Ultra-high-end waterfront luxury in the Hamptons used to mean two things: south of the highway and close to the ocean. But while the Atlantic will never lose its majestic appeal, other local waters have ascended to the peak of desirability as well. Whether that’s due to their quieter energy or their more varied ecosystems, alternative Hamptons waterfronts—calm bays and sequestered ponds—have increased in value.
“We’ve definitely seen an acceleration in interest in the last five years,” says Mala Sander, an agent at Corcoran (155 Main St., Sag Harbor; 631-899-0108), named one of the top agents in the Hamptons by The Wall Street Journal. “It’s not just pretty to look at, but it’s totally usable if you’re a boater or a fisherman.”
According to Sander, you can get a lot more for your money when you look beyond the ocean. “You’re talking about $5 million an acre with no structure on it on the bay,” she says. “On the ocean, an acre is easily double that.”
But Gary DePersia, an associate broker with Corcoran (51 Main St., East Hampton, 631-899-0215) for 20 years, points out that prices are catching up. “There are so many other reasons to be in the Hamptons,” he says. “For some people, their daily life doesn’t revolve around the ocean.”
With a pool overlooking Westhampton Beach’s Moniebogue Bay, this home was just sold by Corcoran’s Mala Sander.
He’s found that the incredible sunsets on the north side of the South Fork are extremely appealing to people, as is the ability to have a dock. DePersia adds that he made the biggest sale of non-ocean waterfront real estate back in 2011, when he sold 55 acres on Tyndal Point in North Haven for $36 million. The property, which boasted 3,000 feet of waterfront, had three relatively modest houses on it.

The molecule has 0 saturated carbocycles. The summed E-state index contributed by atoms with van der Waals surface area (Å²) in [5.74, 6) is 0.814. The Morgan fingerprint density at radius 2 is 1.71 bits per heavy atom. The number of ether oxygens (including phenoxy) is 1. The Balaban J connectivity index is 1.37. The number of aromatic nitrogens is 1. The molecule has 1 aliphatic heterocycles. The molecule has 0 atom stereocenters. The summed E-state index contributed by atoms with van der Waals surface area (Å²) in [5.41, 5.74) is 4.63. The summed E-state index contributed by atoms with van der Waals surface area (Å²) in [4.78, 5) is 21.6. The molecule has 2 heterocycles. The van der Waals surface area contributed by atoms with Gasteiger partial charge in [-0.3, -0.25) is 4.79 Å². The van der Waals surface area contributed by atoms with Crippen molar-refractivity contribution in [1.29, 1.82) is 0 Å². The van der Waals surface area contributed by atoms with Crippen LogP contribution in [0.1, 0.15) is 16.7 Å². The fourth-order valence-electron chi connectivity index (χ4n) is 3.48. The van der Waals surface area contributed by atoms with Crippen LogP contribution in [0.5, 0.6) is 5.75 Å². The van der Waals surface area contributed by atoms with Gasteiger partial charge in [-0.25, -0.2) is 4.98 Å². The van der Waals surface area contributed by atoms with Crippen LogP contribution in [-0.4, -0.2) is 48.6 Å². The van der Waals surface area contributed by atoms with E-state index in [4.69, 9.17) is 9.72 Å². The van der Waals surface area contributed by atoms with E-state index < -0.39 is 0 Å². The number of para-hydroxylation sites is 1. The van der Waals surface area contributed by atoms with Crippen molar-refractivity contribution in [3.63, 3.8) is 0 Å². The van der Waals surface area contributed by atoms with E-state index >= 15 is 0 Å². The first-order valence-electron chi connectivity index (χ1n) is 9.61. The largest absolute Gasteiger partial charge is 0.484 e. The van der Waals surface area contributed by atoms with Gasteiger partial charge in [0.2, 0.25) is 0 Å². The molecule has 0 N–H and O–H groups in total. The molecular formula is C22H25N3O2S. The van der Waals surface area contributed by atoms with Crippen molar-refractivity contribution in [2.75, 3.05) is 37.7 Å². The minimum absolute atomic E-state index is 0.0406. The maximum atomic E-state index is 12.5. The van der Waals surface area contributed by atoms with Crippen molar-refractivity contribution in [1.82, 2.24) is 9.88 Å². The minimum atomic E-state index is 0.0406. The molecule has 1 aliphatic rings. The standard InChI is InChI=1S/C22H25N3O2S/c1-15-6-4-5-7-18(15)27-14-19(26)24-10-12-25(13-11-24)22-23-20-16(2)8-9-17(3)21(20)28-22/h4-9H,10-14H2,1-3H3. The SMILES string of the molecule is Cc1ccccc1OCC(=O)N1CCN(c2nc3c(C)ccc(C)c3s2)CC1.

As new waterfront becomes more appealing, it sometimes means more teardowns. “People want to build houses commensurate with the property,” says DePersia. “If they’re paying $30 million for a piece of property, they want a house that matches that.” JT Thomas of Halstead Property (3 N. Main St., East Hampton, 631-771-5327) is currently listing a house on Fort Pond Bay in Montauk that has all the authority of an oceanfront home, sitting on a bluff overlooking a wide expanse of distant blue water.
“What sets this home apart is the ever-changing landscape,” he says. “Slight changes in the weather, the moving angle of the sun, or the direction of the waves play a subtle role in your ability to see Gardiners Island, Plum Island, and all the way to Block Island Sound, with Fishers Island and the Connecticut coastline in the distance. A view like that never looks exactly the same.”
The double-height living room and water views of 70 Kettle Hole Road in Montauk.
20 UNION STREET, SAG HARBOR VILLAGE
Once the summer White House of President Chester A. Arthur, this rental property ($180,000 for August through Labor Day; $480,000 for the year) retains its picturesque appeal while boasting 21st-century amenities, like a heated gunite pool and a Sonos audio system. The 5,900-square-foot, three-story mansion also features six bedrooms, four and a half baths, a library, a finished basement, immaculate gardens, and several fireplaces. This home, says Douglas Elliman’s Michaela Keszler, offers the “best location in town, still quiet and very private”—a perfect seasonal getaway whether you’re a busy Manhattanite or a head of state. 70 Jobs Ln., Southampton, 631-204-2743
500 OLD TOWN ROAD, SOUTHAMPTON
Cody Vichinsky is a man on a mission. His firm, Bespoke Real Estate, is on the hunt to find the perfect client for this perfect listing. “500 Old Town Road is the only new-construction estate in the Gin Lane district of Southampton at this price point,” says Vichinsky. “The property’s double water views of Old Town Pond and the ocean—while being just three houses up from the beach—add to the allure and the rarity of this magnificent estate.” 903 Montauk Hwy., Water Mill, 631-500-9030
Thursday, October 20, 2016